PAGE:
On Wednesday, January 16, 2019, the California Bureau of Cannabis Control (“BCC”)—the agency that licenses distributors, retailers, testing labs, and event organizers—dropped its final regulations. Until then, BCC licensed commercial cannabis operators or applicants for BCC licenses had been in no man’s land, complying with emergency regulations while trying to divine what the final regulations would look like, what they would need to change, and when they would need to change it. While the final regulations are by no means perfect, they are at least here (alongside the CDPH permanent regulations, which we covered on Monday). While these final regulations from BCC appear to mirror the proposed regulations submitted back in early December, they depart from the emergency regulations in some pretty significant ways. Below are a few of the more key areas.

BCC marijuana final regulationsOwner Changes. One of the more significant final regulatory expansions comes in the disclosures that must be made to the BCC when a licensed entity is owned by another entity. The BCC previously required that some of the people who own or run entity owners of licensees be disclosed in BCC applications, but the new regulation greatly expands those requirements. For example, in the readopted emergency regulations, entity owners needed to disclose their CEOs and/or board members if those entities were considered owners based on 20 percent or more equity in the licensee.

Now, entity ownership requirements kick in in any situation in which a company owns a licensee—not only where the ownership is based in equity (remember that ownership can also be based on direction, management, or control of a licensee or other grounds). If an entity is considered an owner, then anyone with a financial interest in that entity must be disclosed to the BCC and may be considered an owner.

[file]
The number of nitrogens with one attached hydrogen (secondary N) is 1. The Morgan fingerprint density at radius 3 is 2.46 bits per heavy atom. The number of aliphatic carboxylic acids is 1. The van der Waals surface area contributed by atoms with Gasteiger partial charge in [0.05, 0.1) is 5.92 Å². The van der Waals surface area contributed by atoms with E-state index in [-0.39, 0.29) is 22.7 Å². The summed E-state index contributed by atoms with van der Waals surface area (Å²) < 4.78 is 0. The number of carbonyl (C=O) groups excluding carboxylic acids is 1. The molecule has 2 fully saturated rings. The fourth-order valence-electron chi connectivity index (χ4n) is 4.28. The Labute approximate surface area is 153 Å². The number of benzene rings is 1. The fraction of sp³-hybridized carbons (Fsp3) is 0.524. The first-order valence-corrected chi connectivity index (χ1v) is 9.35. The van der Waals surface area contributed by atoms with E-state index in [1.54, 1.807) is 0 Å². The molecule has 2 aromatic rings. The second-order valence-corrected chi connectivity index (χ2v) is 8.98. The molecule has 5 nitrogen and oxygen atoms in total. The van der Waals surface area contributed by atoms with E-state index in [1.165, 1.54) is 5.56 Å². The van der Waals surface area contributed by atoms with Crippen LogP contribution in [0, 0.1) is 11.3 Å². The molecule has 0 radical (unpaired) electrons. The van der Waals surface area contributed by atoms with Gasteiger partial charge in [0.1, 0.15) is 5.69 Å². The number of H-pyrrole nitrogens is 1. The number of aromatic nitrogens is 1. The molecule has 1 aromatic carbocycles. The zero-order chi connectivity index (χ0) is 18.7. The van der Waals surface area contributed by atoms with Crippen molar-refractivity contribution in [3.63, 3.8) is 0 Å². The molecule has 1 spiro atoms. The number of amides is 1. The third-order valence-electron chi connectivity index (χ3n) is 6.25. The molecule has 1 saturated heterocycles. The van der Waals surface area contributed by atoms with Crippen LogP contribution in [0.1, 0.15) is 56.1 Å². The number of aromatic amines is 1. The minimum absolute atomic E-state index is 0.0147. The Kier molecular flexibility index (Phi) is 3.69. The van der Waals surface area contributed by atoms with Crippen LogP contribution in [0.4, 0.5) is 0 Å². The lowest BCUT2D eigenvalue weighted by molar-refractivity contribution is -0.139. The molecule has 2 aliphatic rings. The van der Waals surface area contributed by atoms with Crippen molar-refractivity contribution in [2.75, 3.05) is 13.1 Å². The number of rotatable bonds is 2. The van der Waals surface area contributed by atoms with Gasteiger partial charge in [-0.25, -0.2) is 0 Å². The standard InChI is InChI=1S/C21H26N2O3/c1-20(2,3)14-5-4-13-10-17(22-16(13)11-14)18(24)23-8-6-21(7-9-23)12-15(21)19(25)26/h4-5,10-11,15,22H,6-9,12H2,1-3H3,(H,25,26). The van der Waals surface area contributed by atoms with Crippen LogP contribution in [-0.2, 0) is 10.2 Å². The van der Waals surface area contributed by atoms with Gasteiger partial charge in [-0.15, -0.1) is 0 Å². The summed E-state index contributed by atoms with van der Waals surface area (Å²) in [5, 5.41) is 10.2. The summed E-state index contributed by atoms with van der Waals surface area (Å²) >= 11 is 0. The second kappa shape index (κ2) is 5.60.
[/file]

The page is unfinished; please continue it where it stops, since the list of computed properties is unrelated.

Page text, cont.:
This is a tremendously significant requirement and means that virtually everyone in the corporate chain must be disclosed (and probably must provide all of the many significant and burdensome disclosures). For example, if John Smith directly owns 1% of the BCC licensee ABC Retailer and does not exercise any control over ABC Retailer, he will be considered a financial interest holder as opposed to an owner.  But if he owns 1% of XYX Holdings, which has a 20% stake in ABC Retailer, he will need to be disclosed to the BCC and may be considered an owner.

What is less clear is how the BCC will evaluate whether persons like John Smith in the above example are owners. The rule isn’t very clear on this point, but does give examples such as “all entities in a multilayer business structure, as well as the chief executive officer, members of the board of directors, partners, trustees and all persons who have control of a trust, and managing members or nonmember managers of the entity.” Persons like John Smith, who really have no say over the company and have just a small monetary interest, probably won’t be considered owners even under these new rules. But again, they probably will need to make full ownership disclosures before the BCC makes that determination.

One other significant point in the final regulations is that the BCC now expressly considers persons who expect 20% or more of the profits of a licensee to be owners. This means that various kinds of contracts (subject to the discussion below) between a licensee and third party could turn the third party into an owner depending on the compensation—even if that third party otherwise would not be an owner.